Some other recent discussions got me to thinking. I didn’t want to hijack another thread so I started this one. Buying a brand new car seems like a frivolous use of money. For $19,000 I should be able to get a decent used car AND a decent used truck. I’m thinking, like, a 1 or 2 year old version of that Mitsubishi Mirage that someone else bought new and decided was too primitive to be tolerable, and I swoop in and buy it for like $8,000. Of course you’ve gotta be in the right place at the right time to find a sweetheart deal like that.
I see several problems in buying a used econobox. First, the best ones are priced almost as much as a new one. Second, there seem to be very few with manual transmissions (Apparently the people who buy these cars have the same mentality I do - gonna keep it for many years - so they don’t turn up very often as used cars). Thirdly, many people treat these econoboxes as throwaway cars and don’t maintain them properly, so by the time they turn up on a used car lot with 100,000+ miles on them, they’re almost junk. Forthly, with all the hurricanes, storms, and floods in recent years, you can never really be sure you’re not getting a flood car. Buying new avoids all these hassles. Maybe that’s why new cars cost more?
I’ve been looking at these used car buyers magazines you pick up for free in front of convenience stores, and all the ads are 99.44% pure deception. First of all, EVERY ad seems to start with, “No Credit, Bad Credit, Bankruptcy, No Problem” “Your Pay Stub Is Your Credit” “Buy Here Pay Here” Nobody wants to sell a car to anyone with good credit, cause that’s not where the BIG MONEY is. (I know we’ve already discussed here, ad nauseum, how the “buy here pay here” model works and how extraordinarily profitable it is. " There’s no money to be made in cash sales."- Captain Obvious)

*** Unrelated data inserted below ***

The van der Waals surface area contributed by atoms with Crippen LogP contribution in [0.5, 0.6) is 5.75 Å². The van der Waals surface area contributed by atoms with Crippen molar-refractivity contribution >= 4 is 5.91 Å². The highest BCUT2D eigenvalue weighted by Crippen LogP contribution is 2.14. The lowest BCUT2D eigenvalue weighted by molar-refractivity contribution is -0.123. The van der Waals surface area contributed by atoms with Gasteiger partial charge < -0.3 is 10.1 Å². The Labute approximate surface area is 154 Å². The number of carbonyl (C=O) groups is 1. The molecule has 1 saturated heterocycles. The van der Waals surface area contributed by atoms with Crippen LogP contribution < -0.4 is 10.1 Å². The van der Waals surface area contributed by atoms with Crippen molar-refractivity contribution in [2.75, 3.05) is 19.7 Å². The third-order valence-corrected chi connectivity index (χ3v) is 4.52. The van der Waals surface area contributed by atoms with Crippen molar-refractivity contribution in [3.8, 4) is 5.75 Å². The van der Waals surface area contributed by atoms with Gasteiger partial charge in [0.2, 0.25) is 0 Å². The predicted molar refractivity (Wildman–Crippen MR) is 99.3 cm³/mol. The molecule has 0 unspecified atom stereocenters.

Not many of the cars advertised include a price, its mostly just $X,XXX “down”; OR, $XXX per month (or week). Even fewer ads state the mileage on the vehicle, they all say “good miles” or “low miles”. All of this makes it darn near impossible to tell what used cars are ACTUALLY selling for.
All these factors make buying a “NEW” car seem quite reasonable. You know it hasn’t been wrecked, flooded, thrashed, abused, or neglected. Buy new, maintain it by the book, keep it for 15 - 20 years, perhaps the high upfront cost can be justified by amortizing it over many trouble-free years of driving pleasure? And when you buy new, you can configure it just the way you want it without making compromises. Color, transmission, floor mats, lighting, privacy tray, “Have It Your Way”, without compromise, and that sounds pretty good to me. . .
But I’m wondering, have I gotten too “soft” and lazy for my own good? Back when I was young, I was more than willing to spend days or weeks making phone calls and driving all over town to squeeze out an extra $20 or $50 dollars of savings on a major purchase. NOW, I contemplate spending the next 6 months to a year reading car ads, looking up blue book values, visiting various dealerships and interacting with pushy obnoxious commissioned salesmen, and I think, heck, just pony up the $19 grand and buy the brand new car and avoid all that hassle, time, and risk in finding the best used car. Of course, I’ve been working overtime, scrimping, saving, and living frugally for close to 3 decades now. I guess I’m just not “broke and hungry” like I used to be. 20 years ago I would have relished the challenge of finding that diamond-in-the-rough used car deal. Today, it just seems like nothing but hassle. I guess I am getting old. . .
Hey, if any or all of you are sick and tired of my bellyaching, you don’t have to read this or respond to it. Whoops, guess I should have put this line first.